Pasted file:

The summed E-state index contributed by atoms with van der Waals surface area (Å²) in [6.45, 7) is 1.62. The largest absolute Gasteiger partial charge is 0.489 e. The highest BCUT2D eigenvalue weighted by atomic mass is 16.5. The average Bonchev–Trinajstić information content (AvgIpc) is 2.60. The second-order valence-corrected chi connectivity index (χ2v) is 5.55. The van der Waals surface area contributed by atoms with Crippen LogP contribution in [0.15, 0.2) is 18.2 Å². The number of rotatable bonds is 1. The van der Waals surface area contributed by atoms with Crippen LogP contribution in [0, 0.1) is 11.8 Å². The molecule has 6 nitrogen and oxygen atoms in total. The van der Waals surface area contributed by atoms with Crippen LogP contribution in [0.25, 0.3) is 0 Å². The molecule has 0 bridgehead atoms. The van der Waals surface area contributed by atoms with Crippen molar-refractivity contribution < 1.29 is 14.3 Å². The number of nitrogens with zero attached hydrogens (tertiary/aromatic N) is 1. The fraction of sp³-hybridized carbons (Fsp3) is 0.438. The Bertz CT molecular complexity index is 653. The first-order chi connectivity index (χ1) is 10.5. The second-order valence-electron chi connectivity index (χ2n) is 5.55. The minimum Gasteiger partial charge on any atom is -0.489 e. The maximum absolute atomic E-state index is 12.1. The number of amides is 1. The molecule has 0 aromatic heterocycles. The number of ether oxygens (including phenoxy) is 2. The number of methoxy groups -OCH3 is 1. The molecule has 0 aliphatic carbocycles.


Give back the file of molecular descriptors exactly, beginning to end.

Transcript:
The summed E-state index contributed by atoms with van der Waals surface area (Å²) in [6.45, 7) is 1.62. The largest absolute Gasteiger partial charge is 0.489 e. The highest BCUT2D eigenvalue weighted by atomic mass is 16.5. The average Bonchev–Trinajstić information content (AvgIpc) is 2.60. The second-order valence-corrected chi connectivity index (χ2v) is 5.55. The van der Waals surface area contributed by atoms with Crippen LogP contribution in [0.15, 0.2) is 18.2 Å². The number of rotatable bonds is 1. The van der Waals surface area contributed by atoms with Crippen LogP contribution in [0, 0.1) is 11.8 Å². The molecule has 6 nitrogen and oxygen atoms in total. The van der Waals surface area contributed by atoms with Crippen LogP contribution in [0.25, 0.3) is 0 Å². The molecule has 0 bridgehead atoms. The van der Waals surface area contributed by atoms with Crippen molar-refractivity contribution < 1.29 is 14.3 Å². The number of nitrogens with zero attached hydrogens (tertiary/aromatic N) is 1. The fraction of sp³-hybridized carbons (Fsp3) is 0.438. The Bertz CT molecular complexity index is 653. The first-order chi connectivity index (χ1) is 10.5. The second-order valence-electron chi connectivity index (χ2n) is 5.55. The minimum Gasteiger partial charge on any atom is -0.489 e. The maximum absolute atomic E-state index is 12.1. The number of amides is 1. The molecule has 0 aromatic heterocycles. The number of ether oxygens (including phenoxy) is 2. The number of methoxy groups -OCH3 is 1. The molecule has 0 aliphatic carbocycles.